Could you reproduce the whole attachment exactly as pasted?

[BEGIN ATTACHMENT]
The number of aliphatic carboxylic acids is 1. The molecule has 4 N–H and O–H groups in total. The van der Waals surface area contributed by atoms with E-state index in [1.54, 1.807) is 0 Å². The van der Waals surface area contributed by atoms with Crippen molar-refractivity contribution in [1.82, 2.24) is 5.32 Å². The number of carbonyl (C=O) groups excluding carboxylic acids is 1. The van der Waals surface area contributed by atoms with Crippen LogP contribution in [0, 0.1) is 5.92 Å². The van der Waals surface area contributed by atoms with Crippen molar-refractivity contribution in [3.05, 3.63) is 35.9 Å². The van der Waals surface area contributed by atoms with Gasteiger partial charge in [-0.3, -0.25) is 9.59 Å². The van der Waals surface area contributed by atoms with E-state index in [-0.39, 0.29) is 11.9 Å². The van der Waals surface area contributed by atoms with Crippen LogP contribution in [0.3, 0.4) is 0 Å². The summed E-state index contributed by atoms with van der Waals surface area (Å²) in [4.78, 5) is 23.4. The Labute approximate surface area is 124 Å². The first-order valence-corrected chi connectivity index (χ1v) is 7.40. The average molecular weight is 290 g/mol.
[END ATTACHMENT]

The number of aliphatic carboxylic acids is 1. The molecule has 4 N–H and O–H groups in total. The van der Waals surface area contributed by atoms with E-state index in [1.54, 1.807) is 0 Å². The van der Waals surface area contributed by atoms with Crippen molar-refractivity contribution in [1.82, 2.24) is 5.32 Å². The number of carbonyl (C=O) groups excluding carboxylic acids is 1. The van der Waals surface area contributed by atoms with Crippen LogP contribution in [0, 0.1) is 5.92 Å². The van der Waals surface area contributed by atoms with Crippen molar-refractivity contribution in [3.05, 3.63) is 35.9 Å². The van der Waals surface area contributed by atoms with Gasteiger partial charge in [-0.3, -0.25) is 9.59 Å². The van der Waals surface area contributed by atoms with E-state index in [-0.39, 0.29) is 11.9 Å². The van der Waals surface area contributed by atoms with Crippen LogP contribution in [0.3, 0.4) is 0 Å². The summed E-state index contributed by atoms with van der Waals surface area (Å²) in [4.78, 5) is 23.4. The Labute approximate surface area is 124 Å². The first-order valence-corrected chi connectivity index (χ1v) is 7.40. The average molecular weight is 290 g/mol.